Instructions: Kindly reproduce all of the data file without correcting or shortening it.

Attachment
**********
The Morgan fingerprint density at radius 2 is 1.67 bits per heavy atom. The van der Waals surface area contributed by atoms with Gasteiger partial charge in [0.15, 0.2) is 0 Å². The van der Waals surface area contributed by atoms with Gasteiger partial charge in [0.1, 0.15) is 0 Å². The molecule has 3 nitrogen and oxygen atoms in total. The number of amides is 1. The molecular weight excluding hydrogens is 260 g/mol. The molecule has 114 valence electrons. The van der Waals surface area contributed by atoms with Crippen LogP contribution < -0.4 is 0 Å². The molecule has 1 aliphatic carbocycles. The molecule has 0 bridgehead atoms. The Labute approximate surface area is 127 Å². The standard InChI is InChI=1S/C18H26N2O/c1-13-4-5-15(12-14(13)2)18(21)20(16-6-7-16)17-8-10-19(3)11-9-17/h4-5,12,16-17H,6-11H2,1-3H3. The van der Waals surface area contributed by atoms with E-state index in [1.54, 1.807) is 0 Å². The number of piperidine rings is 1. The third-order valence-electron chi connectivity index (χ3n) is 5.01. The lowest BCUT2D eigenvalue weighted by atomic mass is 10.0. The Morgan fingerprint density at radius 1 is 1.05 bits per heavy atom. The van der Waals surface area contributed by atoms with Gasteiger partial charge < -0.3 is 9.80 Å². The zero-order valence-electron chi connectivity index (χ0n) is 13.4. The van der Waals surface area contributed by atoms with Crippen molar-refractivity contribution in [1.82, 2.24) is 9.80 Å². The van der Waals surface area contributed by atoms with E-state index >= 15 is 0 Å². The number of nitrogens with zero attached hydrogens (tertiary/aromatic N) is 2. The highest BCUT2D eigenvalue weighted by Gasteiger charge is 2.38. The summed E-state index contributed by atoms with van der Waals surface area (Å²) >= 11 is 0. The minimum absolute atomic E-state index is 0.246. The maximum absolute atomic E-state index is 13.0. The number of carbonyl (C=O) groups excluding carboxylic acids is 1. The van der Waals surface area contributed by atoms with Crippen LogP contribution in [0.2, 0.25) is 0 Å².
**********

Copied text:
The Morgan fingerprint density at radius 2 is 1.67 bits per heavy atom. The van der Waals surface area contributed by atoms with Gasteiger partial charge in [0.15, 0.2) is 0 Å². The van der Waals surface area contributed by atoms with Gasteiger partial charge in [0.1, 0.15) is 0 Å². The molecule has 3 nitrogen and oxygen atoms in total. The number of amides is 1. The molecular weight excluding hydrogens is 260 g/mol. The molecule has 114 valence electrons. The van der Waals surface area contributed by atoms with Crippen LogP contribution < -0.4 is 0 Å². The molecule has 1 aliphatic carbocycles. The molecule has 0 bridgehead atoms. The Labute approximate surface area is 127 Å². The standard InChI is InChI=1S/C18H26N2O/c1-13-4-5-15(12-14(13)2)18(21)20(16-6-7-16)17-8-10-19(3)11-9-17/h4-5,12,16-17H,6-11H2,1-3H3. The van der Waals surface area contributed by atoms with E-state index in [1.54, 1.807) is 0 Å². The number of piperidine rings is 1. The third-order valence-electron chi connectivity index (χ3n) is 5.01. The lowest BCUT2D eigenvalue weighted by atomic mass is 10.0. The Morgan fingerprint density at radius 1 is 1.05 bits per heavy atom. The van der Waals surface area contributed by atoms with Gasteiger partial charge < -0.3 is 9.80 Å². The zero-order valence-electron chi connectivity index (χ0n) is 13.4. The van der Waals surface area contributed by atoms with Crippen molar-refractivity contribution in [1.82, 2.24) is 9.80 Å². The van der Waals surface area contributed by atoms with E-state index >= 15 is 0 Å². The number of nitrogens with zero attached hydrogens (tertiary/aromatic N) is 2. The highest BCUT2D eigenvalue weighted by Gasteiger charge is 2.38. The summed E-state index contributed by atoms with van der Waals surface area (Å²) >= 11 is 0. The minimum absolute atomic E-state index is 0.246. The maximum absolute atomic E-state index is 13.0. The number of carbonyl (C=O) groups excluding carboxylic acids is 1. The van der Waals surface area contributed by atoms with Crippen LogP contribution in [0.2, 0.25) is 0 Å².